Child care

Battle Ground Public Schools’ free childcare program works with kids on everything from bead creations to literacy. The program ensures that no more than 10 people are in a room together and implements rigorous health checks on attendees.

Battle Ground Public Schools is offering free child care for the children of first responders and healthcare workers during the COVID-19 health crisis. 

Any child in the district in kindergarten through fourth grade is able to attend classes and activities between the hours of 8 a.m. and 6 p.m. at either Captain Strong Primary School (1002 NW Sixth Ave., Battle Ground) or Pleasant Valley Primary School (14320 NE 50th Ave.,Vancouver). 

Child care

Fun and games are included in the program and give the kids a chance to burn off energy.

According to Mike Michaud, the director of instructional leadership for early childhood and primary school at Battle Ground Public Schools, the two schools were chosen due to their locations in the district with Captain Strong Primary servicing those in the northern parts of the district and Pleasant Valley taking care of the south end.

“We also chose Pleasant Valley because it’s near both the Vancouver Clinic in Salmon Creek and the hospital,” Michaud said, feeling that it would save healthcare workers time on their commute.

While the program originally started servicing the children of healthcare workers and first responders, Michaud said the district would start offering childcare to grocery store employees starting Monday, April 6.

“We’re working on communication efforts right now so those families know they’re included,” he said. 

The program started on Monday, March 23, after BGPS followed the recommendations of Washington State Superintendent of Public Instruction Chris Reykdal and Gov. Jay Inslee to offer care for the children of essential workers.

Child care

Along with physical activities, BGPS offers meals for breakfast and lunch to kids in the district.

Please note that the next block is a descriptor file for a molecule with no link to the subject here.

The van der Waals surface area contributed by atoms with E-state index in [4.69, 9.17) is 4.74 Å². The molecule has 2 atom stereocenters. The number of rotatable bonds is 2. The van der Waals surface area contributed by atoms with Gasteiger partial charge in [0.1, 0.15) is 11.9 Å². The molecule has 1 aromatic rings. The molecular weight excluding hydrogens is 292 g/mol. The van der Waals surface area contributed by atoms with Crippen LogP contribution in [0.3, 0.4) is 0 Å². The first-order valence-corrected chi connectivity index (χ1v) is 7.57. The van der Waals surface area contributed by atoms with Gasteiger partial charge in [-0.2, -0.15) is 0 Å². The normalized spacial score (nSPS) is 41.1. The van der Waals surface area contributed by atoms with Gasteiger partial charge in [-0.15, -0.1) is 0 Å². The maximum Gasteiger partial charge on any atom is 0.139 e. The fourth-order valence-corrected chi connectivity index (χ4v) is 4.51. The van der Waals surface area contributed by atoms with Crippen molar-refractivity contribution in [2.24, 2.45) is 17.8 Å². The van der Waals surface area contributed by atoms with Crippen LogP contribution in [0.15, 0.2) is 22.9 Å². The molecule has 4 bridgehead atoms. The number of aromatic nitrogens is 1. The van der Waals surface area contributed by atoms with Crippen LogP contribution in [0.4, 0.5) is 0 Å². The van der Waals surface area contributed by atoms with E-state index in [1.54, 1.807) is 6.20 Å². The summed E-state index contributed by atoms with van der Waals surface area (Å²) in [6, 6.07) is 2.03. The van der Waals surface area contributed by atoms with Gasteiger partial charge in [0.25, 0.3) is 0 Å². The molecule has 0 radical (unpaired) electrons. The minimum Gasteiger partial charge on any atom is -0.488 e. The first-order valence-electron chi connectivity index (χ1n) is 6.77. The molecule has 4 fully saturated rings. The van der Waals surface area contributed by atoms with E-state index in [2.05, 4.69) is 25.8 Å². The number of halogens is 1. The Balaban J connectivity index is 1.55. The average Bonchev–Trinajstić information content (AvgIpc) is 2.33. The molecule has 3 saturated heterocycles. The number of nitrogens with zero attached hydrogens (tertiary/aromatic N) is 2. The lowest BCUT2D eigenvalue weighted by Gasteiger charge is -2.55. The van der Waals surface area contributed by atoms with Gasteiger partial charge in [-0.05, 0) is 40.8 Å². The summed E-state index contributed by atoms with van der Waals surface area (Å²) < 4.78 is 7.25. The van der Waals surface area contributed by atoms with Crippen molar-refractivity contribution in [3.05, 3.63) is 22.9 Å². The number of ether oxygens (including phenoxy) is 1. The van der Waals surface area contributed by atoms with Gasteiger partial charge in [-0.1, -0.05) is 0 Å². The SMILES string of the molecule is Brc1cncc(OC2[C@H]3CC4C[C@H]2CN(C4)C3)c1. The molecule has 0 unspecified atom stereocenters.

“We started by sending out a survey to all of our kindergarten through fourth grade families,” Michaud said. “And, based on those responses, we felt like 8 a.m. to 6 p.m. five days a week would meet the needs of a majority of our community.”

Michaud explained that the program is offered on a drop-in basis and can be used as needed through the week.

“Some parents choose to bring their children at 8 a.m. and stay for the duration until 6 p.m. while others are dropping them off at 10:30 and picking them up at 3 O’ clock. It really just depends on the work schedule and need of each individual family.”

In regards to safety, Michaud said each student and volunteer goes through a “wellness check” health test that includes taking the temperature of the attendees to avoid spreading any pathogens. Along with this, Michaud explained that only 10 people will be in each room at a time, two adults with eight children being the maximum.

“We’re taking the typical precautions of social distancing and making sure everyone’s safe,” he said, talking about keeping the children as far apart as they can. 

Michaud also explained how he and the district will continue to monitor and adjust the program as more information comes from the Centers for Disease Control and Prevention and other governmental health institutions.

“We’re updating and making adjustments daily based on information from outside sources,” he said.

Along with being at schools in Battle Ground, each adult in the program is an employee of the district in some fashion. From nurses to special education teachers, each professional has already gone through a background check by Battle Ground Public Schools.

Child care

All children of healthcare workers, first responders and other essential employees in kindergarten through 4th grade are able to attend the program after a health test

“We ran a full day of training for everyone on the Friday before all this started,” Michaud said. 

As for the day-to-day activities in the program, Michaud said the kids participate in everything from literacy activities to physical education.

“The activities range from science lessons to art lessons,” he said, also mentioning that students also get access to breakfast, lunch and a snacktime. 

BGPS spokesperson Rita Sanders said students don’t need to be in the program to receive a free breakfast and lunch and any student in the district up to the age of 18 can receive free meals from schools during weekdays.

“Anyone from zero to 18 can get breakfast and lunch in front of all of our primary schools, Amboy Middle School and Battle Ground and Prairie High Schools,” Sanders said.

Michaud and Sanders expressed appreciation for everyone involved in the process of getting the childcare started.

“I’m very proud of the way that members of all departments in the school district came together in a very short amount of time to put together a product that we are very proud of,” Michaud said. “It’s definitely been a team effort.”

If you would like to register for the free childcare program, visit bit.ly/BattleGroundChildcare2020

 

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